How to avoid teacher burnout
While the vast majority of the population understands the stellar work that teachers perform on a daily basis, there are still those who scoff and say that teachers have it pretty easy. They will point at school hours, free weekends, and summer holidays as sign that this is a pretty cushy career. Those people that think that actually know very little about what the job entails and the toll it can take on the people who do it. It is a demanding job that requires a number of positive personality traits in order to be done well, with many of those traits put to the test in the classroom every day.
As such, it is not uncommon for teachers to end up becoming disillusioned, exhausted, and completely burned out. It seems that budget cuts get deeper every year, affecting the tools and help that teachers need and expect in order for their classrooms to run smoothly. Furthermore, those cuts often mean school closures, leading to more kids being shuffled off to other schools, making classroom sizes larger in the process. All of this places a heavier burden on the teacher, which in turn can takes stress and frustration levels to all new heights.
Spotting the signs of potential burnout
It can often be difficult to know that you are about to completely burnout before you hit bottom. Yes, you may feel a little disillusioned with the current state of your job, but that is something that everyone feels at some time or another in their career. Many times, teacher burnout is not caused by the teacher hating their job, but rather the conditions that they are asked to work in. Here are just a few of the things that may lead to frustration and eventual burnout:
- Autonomy issues – Any good teacher will tell you that they like to be in complete control of their classroom. Yes, there is a curriculum to follow, but how they present it is what makes them unique. Problems can start to arise when outside interference from the parents, board members, or school administrators makes teaching difficult. Most of the people who feel they need to have their two cents put in are those that know little about teaching or the running of a classroom.
- Student behaviour – There is nothing more frustrating to a teacher than trying to educate a room full of children who are simply unwilling to listen. While it seldom happens that the whole classroom is disruptive, it only takes one or two to make the teaching year very long indeed.
- Support issues – This often goes hand in hand with the student behaviour problem, as there is often little support offered from those in a position to help. The finger of blame is often aimed in the direction of the teacher, who many feel should be able to handle any and all situations that arise in the classroom. The fact is that teaching can be a very solitary profession, and one that leads to the teacher feeling as though there is no help to be had when it is needed most.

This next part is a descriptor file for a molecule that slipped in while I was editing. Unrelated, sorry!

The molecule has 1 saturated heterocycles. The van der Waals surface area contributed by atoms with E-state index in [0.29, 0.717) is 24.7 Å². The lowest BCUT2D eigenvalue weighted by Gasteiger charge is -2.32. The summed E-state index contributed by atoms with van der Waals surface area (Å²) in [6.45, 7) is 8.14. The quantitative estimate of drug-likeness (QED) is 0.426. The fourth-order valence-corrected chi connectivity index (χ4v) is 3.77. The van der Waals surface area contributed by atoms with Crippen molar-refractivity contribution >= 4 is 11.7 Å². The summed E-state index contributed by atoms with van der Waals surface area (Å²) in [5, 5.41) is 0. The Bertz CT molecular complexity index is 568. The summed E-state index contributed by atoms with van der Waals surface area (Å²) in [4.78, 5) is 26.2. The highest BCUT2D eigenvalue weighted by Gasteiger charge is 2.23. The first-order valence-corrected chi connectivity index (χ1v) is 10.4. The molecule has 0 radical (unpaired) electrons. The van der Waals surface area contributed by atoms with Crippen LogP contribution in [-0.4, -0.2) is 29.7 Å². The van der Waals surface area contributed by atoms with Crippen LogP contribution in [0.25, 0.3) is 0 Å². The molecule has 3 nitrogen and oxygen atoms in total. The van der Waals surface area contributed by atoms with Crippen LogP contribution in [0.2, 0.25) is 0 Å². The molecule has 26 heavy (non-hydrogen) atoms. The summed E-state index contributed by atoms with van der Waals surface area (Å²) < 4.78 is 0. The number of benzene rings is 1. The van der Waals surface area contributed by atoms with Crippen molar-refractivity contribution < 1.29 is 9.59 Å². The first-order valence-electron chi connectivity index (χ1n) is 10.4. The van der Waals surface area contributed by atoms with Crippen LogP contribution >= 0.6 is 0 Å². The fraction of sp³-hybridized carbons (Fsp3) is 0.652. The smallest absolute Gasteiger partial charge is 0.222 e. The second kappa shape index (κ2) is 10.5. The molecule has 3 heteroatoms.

Taking steps to avoid teacher burnout
In most careers, people can leave their job and go work for a new company where conditions are much better. There is also the option to get off at 5pm, go home and leave the stress behind. In teaching, the issues mentioned above tend to be there wherever you go, albeit in varying degrees. The job also goes on long after the kids have gone home, with papers to grade and lesson plans to put together for the days and weeks ahead. The vast majority of teachers understand this, and those who are able to avoid burnout are the ones who can find creative ways around those issues, as well as ways to keep themselves from becoming bored or disillusioned. Let’s take a look at ways that teachers can take control of the classroom and get the help they need:
- Lesson plans – As previously mentioned, teachers have work to do once the kids go home, with much of that work being done at home when they should be having downtime. Lesson plans are particularly time consuming, but a lot of that time can be saved by using blackline masters photocopiable lesson plans, all of which have been put together by experienced educators. The lesson plans will follow the curriculum to the letter and save you a ton of time and effort after class.
- Classroom help – Much of the stress that comes in the classroom can be taken away with a little bit of help. There are a couple of options here. You can ask parents to come in and volunteer their time to help, or you can assign jobs to the students. The latter is a great way to relieve the work burden in the classroom, while making the kids feel as though they are an important part of the running of the room. This will often help cut out unruly behaviour.
- Save time – One way to spice things up in the classroom is to decorate it with educational charts and posters that the kids can go and look at when you are trying to teach a specific point. Save time making these resources by encouraging students to create these as part of a lesson, or use pre-made educational charts and posters that are fun and educational.
These are just a few ways to bring back the fun and excitement to the career that you love. If you feel that you are getting to the point in your career where the fun has been replaced by frustration and tiredness, you need to take steps to avoid burnout. Take the time to talk to other teachers about your problem, and source great pre-made educational resources that will help steer you clear of teacher burnout.